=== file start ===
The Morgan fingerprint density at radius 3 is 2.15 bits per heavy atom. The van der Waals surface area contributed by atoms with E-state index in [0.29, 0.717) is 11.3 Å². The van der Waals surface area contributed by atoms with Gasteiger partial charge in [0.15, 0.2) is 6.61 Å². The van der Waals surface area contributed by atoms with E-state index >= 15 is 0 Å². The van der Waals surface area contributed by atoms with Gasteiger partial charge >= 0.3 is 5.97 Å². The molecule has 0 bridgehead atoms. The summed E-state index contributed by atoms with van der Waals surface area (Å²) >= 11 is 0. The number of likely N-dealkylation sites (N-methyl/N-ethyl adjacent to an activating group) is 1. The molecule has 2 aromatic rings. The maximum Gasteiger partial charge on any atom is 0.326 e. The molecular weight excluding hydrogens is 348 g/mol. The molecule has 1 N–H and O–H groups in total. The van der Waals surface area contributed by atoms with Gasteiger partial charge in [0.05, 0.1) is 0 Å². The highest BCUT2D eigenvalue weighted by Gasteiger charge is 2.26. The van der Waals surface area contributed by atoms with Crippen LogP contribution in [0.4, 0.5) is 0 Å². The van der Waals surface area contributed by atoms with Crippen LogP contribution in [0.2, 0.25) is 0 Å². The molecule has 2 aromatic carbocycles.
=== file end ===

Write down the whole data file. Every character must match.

The Morgan fingerprint density at radius 3 is 2.15 bits per heavy atom. The van der Waals surface area contributed by atoms with E-state index in [0.29, 0.717) is 11.3 Å². The van der Waals surface area contributed by atoms with Gasteiger partial charge in [0.15, 0.2) is 6.61 Å². The van der Waals surface area contributed by atoms with E-state index >= 15 is 0 Å². The van der Waals surface area contributed by atoms with Gasteiger partial charge >= 0.3 is 5.97 Å². The molecule has 0 bridgehead atoms. The summed E-state index contributed by atoms with van der Waals surface area (Å²) >= 11 is 0. The number of likely N-dealkylation sites (N-methyl/N-ethyl adjacent to an activating group) is 1. The molecule has 2 aromatic rings. The maximum Gasteiger partial charge on any atom is 0.326 e. The molecular weight excluding hydrogens is 348 g/mol. The molecule has 1 N–H and O–H groups in total. The van der Waals surface area contributed by atoms with Gasteiger partial charge in [0.05, 0.1) is 0 Å². The highest BCUT2D eigenvalue weighted by Gasteiger charge is 2.26. The van der Waals surface area contributed by atoms with Crippen LogP contribution in [0.4, 0.5) is 0 Å². The van der Waals surface area contributed by atoms with Crippen LogP contribution in [0.2, 0.25) is 0 Å². The molecule has 2 aromatic carbocycles.